Separated 44 years ago by church, mother and daughter are reunited
KNIGHT RIDDER NEWSPAPERS
FORT LAUDERDALE, Fla. -- The cotton pouch, frayed with age and closed at the top with string, had for more than 40 years been pinned inside her smock pocket.
Only Johanna Sheehy, knew it was there, and what it contained.
As she dressed for a visitor, her large hands fumbled to secure once again her precious treasure.
"What's that?" asked her niece, Hannah O'Carrol. For 10 years the two had lived together, but the younger woman had never seen the ragged pouch.
She shared her guarded possession. Out slid photos of a tiny, freckled-face child.
"Catherine Regina," explained Johanna.
"How long have you had these?" Hannah asked.
"Forever," said Johanna.
Minutes later, Catherine Regina, red-haired and freckled, walked through the door in Lestowel, Ireland, materializing out of a 44-year void.
"I didn't know if you were alive or dead," cried the then-91-year-old Johanna to Catherine Regina Deasy, her child taken away at birth
Peter Mullan portrays the brutish existence inside the nun-run Good Shepherd Convent laundry in County Cork in the film "The Magdalene Sisters." Though condemned by the Catholic Church, the film won best picture last year at the Venice Film Festival.
Hard to watch
To Cathy, 48, of Fort Lauderdale, Mullan's film is a disturbing peek at the world her mother inhabited for 40 years. It was in the same convent depicted in the film that Johanna, locked behind the fence and thick walls, was forced to wash away her "sins."
"She was brainwashed and dehumanized," said Cathy, who has cried through three screenings of the film.
"The first time when I saw the movie, it was very hard for me," she said. "The scene where the baby is taken from the mother, and the mother is screaming, 'my baby, my baby,' I feel that baby is me."
Catholic women deemed "in moral danger" were taken to workhouses, where they could remain for decades with little or no contact with the outside world. They didn't have to be unwed mothers, as was Johanna. They could be victims of rape or incest, orphans or simply poor.
Clothed in drab, shapeless smocks, they were forced to labor in silence 10 hours a day, six days a week without pay. If they attempted to escape, they were beaten.
"It was slavery, that's what it was," Cathy said.
An estimated 30,000 or more women and teenage girls reportedly were forced into Ireland's Magdalene laundries, where they hand-washed and pressed linens and garments from convents, churches, hotels and well-to-do families. The last laundry closed in 1996.
Release came only if a family, who often had initiated or consented to the removal, retrieved the women. Some women, like Johanna, had that option but were so brainwashed that they were sinful that they were afraid to leave.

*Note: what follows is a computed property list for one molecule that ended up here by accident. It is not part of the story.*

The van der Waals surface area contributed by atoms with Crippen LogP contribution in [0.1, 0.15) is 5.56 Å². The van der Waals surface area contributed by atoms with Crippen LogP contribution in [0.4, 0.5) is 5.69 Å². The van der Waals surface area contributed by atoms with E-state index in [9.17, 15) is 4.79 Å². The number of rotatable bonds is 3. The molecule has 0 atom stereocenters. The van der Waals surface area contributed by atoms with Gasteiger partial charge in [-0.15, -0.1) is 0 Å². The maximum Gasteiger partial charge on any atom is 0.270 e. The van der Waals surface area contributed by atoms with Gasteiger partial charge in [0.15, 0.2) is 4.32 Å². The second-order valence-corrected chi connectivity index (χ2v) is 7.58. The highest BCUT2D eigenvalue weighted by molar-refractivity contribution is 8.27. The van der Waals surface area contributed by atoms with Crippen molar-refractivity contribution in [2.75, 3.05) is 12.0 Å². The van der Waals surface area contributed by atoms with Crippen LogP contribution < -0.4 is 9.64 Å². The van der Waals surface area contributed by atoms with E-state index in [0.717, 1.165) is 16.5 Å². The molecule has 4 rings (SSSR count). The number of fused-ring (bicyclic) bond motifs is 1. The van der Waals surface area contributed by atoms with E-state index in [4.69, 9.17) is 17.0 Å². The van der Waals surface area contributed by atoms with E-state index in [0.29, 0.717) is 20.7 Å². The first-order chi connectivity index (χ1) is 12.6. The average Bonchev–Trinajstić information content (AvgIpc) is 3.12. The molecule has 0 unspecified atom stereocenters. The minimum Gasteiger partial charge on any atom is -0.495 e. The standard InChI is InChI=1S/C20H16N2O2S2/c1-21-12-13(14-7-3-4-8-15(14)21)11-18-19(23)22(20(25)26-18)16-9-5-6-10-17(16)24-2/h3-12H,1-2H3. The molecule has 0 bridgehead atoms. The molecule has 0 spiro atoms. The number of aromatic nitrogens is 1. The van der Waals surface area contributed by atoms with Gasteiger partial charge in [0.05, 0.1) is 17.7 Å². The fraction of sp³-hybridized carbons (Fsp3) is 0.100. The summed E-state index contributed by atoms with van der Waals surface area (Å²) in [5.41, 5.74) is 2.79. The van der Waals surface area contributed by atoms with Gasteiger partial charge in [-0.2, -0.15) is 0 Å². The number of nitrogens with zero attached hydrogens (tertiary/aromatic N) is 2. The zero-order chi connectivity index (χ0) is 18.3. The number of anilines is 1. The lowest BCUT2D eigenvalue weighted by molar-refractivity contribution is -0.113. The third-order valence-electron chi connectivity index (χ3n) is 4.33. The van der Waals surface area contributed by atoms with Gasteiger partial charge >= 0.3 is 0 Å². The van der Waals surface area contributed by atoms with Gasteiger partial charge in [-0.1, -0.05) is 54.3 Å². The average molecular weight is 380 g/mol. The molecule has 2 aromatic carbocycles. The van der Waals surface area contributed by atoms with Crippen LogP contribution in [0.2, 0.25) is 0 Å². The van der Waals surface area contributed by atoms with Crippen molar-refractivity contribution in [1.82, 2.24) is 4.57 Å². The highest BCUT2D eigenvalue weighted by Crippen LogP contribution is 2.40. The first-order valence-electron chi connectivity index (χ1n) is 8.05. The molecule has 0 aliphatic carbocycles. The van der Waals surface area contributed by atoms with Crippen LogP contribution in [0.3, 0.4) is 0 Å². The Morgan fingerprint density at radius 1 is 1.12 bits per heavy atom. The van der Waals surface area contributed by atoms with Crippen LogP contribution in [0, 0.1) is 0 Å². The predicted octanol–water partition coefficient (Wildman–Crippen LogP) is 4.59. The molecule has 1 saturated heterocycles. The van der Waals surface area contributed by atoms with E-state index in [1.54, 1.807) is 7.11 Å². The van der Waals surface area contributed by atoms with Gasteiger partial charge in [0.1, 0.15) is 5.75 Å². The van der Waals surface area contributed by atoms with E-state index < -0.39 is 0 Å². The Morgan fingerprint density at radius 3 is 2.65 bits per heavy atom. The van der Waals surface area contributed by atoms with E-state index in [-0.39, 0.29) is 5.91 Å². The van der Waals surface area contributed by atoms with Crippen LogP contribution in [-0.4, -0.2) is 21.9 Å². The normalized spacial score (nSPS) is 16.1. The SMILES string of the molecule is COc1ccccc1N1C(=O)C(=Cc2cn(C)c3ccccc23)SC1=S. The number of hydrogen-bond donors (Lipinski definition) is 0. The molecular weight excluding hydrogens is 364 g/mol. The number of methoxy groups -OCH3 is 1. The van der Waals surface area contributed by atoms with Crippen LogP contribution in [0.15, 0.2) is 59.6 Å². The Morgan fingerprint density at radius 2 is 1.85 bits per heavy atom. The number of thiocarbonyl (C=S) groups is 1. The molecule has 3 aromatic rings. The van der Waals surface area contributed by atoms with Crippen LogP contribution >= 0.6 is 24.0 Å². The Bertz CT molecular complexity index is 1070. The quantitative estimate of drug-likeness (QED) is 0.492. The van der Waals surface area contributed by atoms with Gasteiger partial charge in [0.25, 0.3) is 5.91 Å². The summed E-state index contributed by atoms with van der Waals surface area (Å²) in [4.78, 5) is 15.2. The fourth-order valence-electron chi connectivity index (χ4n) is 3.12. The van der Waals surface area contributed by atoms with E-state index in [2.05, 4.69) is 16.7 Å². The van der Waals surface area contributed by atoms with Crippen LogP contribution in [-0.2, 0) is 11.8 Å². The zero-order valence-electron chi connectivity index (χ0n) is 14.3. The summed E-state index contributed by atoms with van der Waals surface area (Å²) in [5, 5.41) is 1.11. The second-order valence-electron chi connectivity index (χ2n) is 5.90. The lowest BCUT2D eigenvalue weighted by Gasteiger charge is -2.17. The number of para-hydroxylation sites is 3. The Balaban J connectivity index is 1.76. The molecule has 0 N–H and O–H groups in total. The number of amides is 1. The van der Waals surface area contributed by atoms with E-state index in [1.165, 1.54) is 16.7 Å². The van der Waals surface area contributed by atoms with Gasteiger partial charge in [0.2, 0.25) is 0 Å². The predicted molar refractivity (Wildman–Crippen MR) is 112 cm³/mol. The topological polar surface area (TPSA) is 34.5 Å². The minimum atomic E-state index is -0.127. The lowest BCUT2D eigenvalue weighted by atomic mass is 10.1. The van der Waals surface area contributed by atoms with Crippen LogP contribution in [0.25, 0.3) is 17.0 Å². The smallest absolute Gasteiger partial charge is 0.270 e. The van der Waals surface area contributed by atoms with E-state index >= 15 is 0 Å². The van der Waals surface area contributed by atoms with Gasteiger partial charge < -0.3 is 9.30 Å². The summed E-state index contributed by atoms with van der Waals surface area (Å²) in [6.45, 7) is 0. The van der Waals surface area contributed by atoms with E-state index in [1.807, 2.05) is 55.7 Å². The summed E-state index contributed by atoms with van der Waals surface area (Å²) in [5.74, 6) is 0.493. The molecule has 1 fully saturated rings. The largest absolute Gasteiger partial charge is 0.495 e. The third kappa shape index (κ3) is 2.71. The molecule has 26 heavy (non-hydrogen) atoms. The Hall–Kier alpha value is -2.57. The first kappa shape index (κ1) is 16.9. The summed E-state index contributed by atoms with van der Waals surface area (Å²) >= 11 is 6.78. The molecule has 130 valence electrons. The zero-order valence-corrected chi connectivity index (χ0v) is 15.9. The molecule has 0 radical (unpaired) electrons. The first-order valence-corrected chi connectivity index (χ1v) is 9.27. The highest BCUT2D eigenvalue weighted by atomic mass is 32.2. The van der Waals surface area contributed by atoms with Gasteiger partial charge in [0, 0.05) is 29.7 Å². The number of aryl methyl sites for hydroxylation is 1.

What family tried
Through the years, Johanna's sisters and nieces (her parents were deceased) visited and attempted to entice her away from the laundry.
"But my mother's stubborn and she wouldn't go. She felt she would be a disgrace to the family," said Cathy.
Finally, in 1993, Johanna, agreed to go home.
The children of the women who slaved in the laundries were scattered.
"We were bad seeds. Seeds of the sinner, we were called. But they could get money for us," Cathy said. "There were 2,000 of us shipped out in the late '50s and early '60s to Catholic families in America."
It's been reported that adopting families paid $10,000 or more for a child.
Johanna said she sneaked into the convent nursery one time to slip booties on Cathy's feet. For that infraction, she was made to lie face down on the ground, arms stretched out.
Cathy was 41/2 years old when she arrived in New York in 1958. In 1987, she began a 15-year search for her biological mother.
"I thought if I found her, I could help her," she said.
Cathy had only her passport and the erroneous information, passed on by her adoptive parents, that she had been abandoned on the steps of the Sacred Heart Convent in County Cork, Ireland.
The first break came in 2001, after Cathy got a computer and discovered online a group called Adopted People's Association, through which Cathy met activist Bernadette Joyce. She, among other things, was able to obtain a copy of Cathy's birth certificate.
"I finally felt I existed. I had an identity. I belonged to someone," said Cathy.
Finally a nun from Good Shepherd called Hannah O'Carrol. Johanna's daughter was searching for her, the nun said. In June of last year, Cathy and Johanna were reunited.
Cathy was saddened and shocked that shortly after meeting, her mom said to her, "You found the black sheep of the family."
Cathy said, "We shared the same emotional stigma that we were bad people and no one really wanted us. We never truly belonged to anyone."
The reuniting of mother and child has brought a happiness neither had known.
"I feel like a different person these days," Cathy said. "I feel so whole."
And on the phone, her mother keeps asking, "When are you coming home?"
Best of all, last month for the very first time, Johanna told her daughter, "I love you."
Cathy immediately called her friends, saying, "My mother loves me. My mother said she loves me.
"It made me feel so good inside," she said. "I couldn't get the smile off my face."